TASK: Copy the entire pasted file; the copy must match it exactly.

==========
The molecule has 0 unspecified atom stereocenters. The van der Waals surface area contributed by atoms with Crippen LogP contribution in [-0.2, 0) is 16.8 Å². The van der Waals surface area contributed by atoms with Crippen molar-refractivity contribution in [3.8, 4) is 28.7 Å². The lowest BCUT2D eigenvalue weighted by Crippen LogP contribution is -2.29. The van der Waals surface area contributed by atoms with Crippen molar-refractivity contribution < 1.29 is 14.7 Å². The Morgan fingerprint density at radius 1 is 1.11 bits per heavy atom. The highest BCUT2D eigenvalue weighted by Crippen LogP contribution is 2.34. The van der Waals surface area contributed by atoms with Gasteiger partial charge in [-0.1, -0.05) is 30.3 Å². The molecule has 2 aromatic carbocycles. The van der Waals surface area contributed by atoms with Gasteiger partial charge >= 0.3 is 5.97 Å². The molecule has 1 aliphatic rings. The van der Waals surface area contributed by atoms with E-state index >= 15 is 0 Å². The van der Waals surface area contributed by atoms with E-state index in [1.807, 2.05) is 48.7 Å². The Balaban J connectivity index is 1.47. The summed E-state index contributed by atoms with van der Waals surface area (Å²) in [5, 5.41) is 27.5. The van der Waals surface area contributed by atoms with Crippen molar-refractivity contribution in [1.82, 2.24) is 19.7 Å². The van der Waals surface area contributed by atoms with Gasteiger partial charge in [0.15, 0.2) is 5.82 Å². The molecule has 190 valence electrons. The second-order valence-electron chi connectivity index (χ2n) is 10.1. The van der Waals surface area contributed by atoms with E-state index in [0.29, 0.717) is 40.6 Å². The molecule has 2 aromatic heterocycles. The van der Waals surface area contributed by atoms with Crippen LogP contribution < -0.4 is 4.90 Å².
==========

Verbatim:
The molecule has 0 unspecified atom stereocenters. The van der Waals surface area contributed by atoms with Crippen LogP contribution in [-0.2, 0) is 16.8 Å². The van der Waals surface area contributed by atoms with Crippen molar-refractivity contribution in [3.8, 4) is 28.7 Å². The lowest BCUT2D eigenvalue weighted by Crippen LogP contribution is -2.29. The van der Waals surface area contributed by atoms with Crippen molar-refractivity contribution < 1.29 is 14.7 Å². The Morgan fingerprint density at radius 1 is 1.11 bits per heavy atom. The highest BCUT2D eigenvalue weighted by Crippen LogP contribution is 2.34. The van der Waals surface area contributed by atoms with Gasteiger partial charge in [-0.1, -0.05) is 30.3 Å². The molecule has 2 aromatic carbocycles. The van der Waals surface area contributed by atoms with Gasteiger partial charge >= 0.3 is 5.97 Å². The molecule has 1 aliphatic rings. The van der Waals surface area contributed by atoms with E-state index >= 15 is 0 Å². The van der Waals surface area contributed by atoms with E-state index in [1.807, 2.05) is 48.7 Å². The Balaban J connectivity index is 1.47. The summed E-state index contributed by atoms with van der Waals surface area (Å²) in [5, 5.41) is 27.5. The van der Waals surface area contributed by atoms with Crippen molar-refractivity contribution in [1.82, 2.24) is 19.7 Å². The van der Waals surface area contributed by atoms with Gasteiger partial charge in [0.15, 0.2) is 5.82 Å². The molecule has 190 valence electrons. The second-order valence-electron chi connectivity index (χ2n) is 10.1. The van der Waals surface area contributed by atoms with E-state index in [0.29, 0.717) is 40.6 Å². The molecule has 2 aromatic heterocycles. The van der Waals surface area contributed by atoms with Crippen LogP contribution < -0.4 is 4.90 Å².